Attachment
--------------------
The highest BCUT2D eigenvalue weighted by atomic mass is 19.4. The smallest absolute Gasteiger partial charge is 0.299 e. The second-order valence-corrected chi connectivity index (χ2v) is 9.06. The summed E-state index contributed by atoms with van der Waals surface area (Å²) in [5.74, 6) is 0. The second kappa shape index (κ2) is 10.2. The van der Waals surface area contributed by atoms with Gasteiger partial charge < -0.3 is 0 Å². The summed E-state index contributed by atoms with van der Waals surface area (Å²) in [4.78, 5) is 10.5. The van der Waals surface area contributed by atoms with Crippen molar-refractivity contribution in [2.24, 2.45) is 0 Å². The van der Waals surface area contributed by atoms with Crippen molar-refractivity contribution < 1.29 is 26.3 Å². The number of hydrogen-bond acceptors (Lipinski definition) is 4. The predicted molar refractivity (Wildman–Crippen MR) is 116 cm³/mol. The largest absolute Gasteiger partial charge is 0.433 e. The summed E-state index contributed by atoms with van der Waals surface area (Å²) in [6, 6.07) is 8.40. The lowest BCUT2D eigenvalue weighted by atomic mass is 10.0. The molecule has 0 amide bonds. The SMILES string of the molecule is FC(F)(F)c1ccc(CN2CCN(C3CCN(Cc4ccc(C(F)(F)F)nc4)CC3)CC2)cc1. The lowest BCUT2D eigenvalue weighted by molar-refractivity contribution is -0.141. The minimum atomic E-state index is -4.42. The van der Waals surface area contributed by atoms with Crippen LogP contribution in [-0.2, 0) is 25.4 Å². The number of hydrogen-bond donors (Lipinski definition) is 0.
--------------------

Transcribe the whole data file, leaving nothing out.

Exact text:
The highest BCUT2D eigenvalue weighted by atomic mass is 19.4. The smallest absolute Gasteiger partial charge is 0.299 e. The second-order valence-corrected chi connectivity index (χ2v) is 9.06. The summed E-state index contributed by atoms with van der Waals surface area (Å²) in [5.74, 6) is 0. The second kappa shape index (κ2) is 10.2. The van der Waals surface area contributed by atoms with Gasteiger partial charge < -0.3 is 0 Å². The summed E-state index contributed by atoms with van der Waals surface area (Å²) in [4.78, 5) is 10.5. The van der Waals surface area contributed by atoms with Crippen molar-refractivity contribution in [2.24, 2.45) is 0 Å². The van der Waals surface area contributed by atoms with Crippen molar-refractivity contribution < 1.29 is 26.3 Å². The number of hydrogen-bond acceptors (Lipinski definition) is 4. The predicted molar refractivity (Wildman–Crippen MR) is 116 cm³/mol. The largest absolute Gasteiger partial charge is 0.433 e. The summed E-state index contributed by atoms with van der Waals surface area (Å²) in [6, 6.07) is 8.40. The lowest BCUT2D eigenvalue weighted by atomic mass is 10.0. The molecule has 0 amide bonds. The SMILES string of the molecule is FC(F)(F)c1ccc(CN2CCN(C3CCN(Cc4ccc(C(F)(F)F)nc4)CC3)CC2)cc1. The lowest BCUT2D eigenvalue weighted by molar-refractivity contribution is -0.141. The minimum atomic E-state index is -4.42. The van der Waals surface area contributed by atoms with Crippen LogP contribution in [-0.2, 0) is 25.4 Å². The number of hydrogen-bond donors (Lipinski definition) is 0.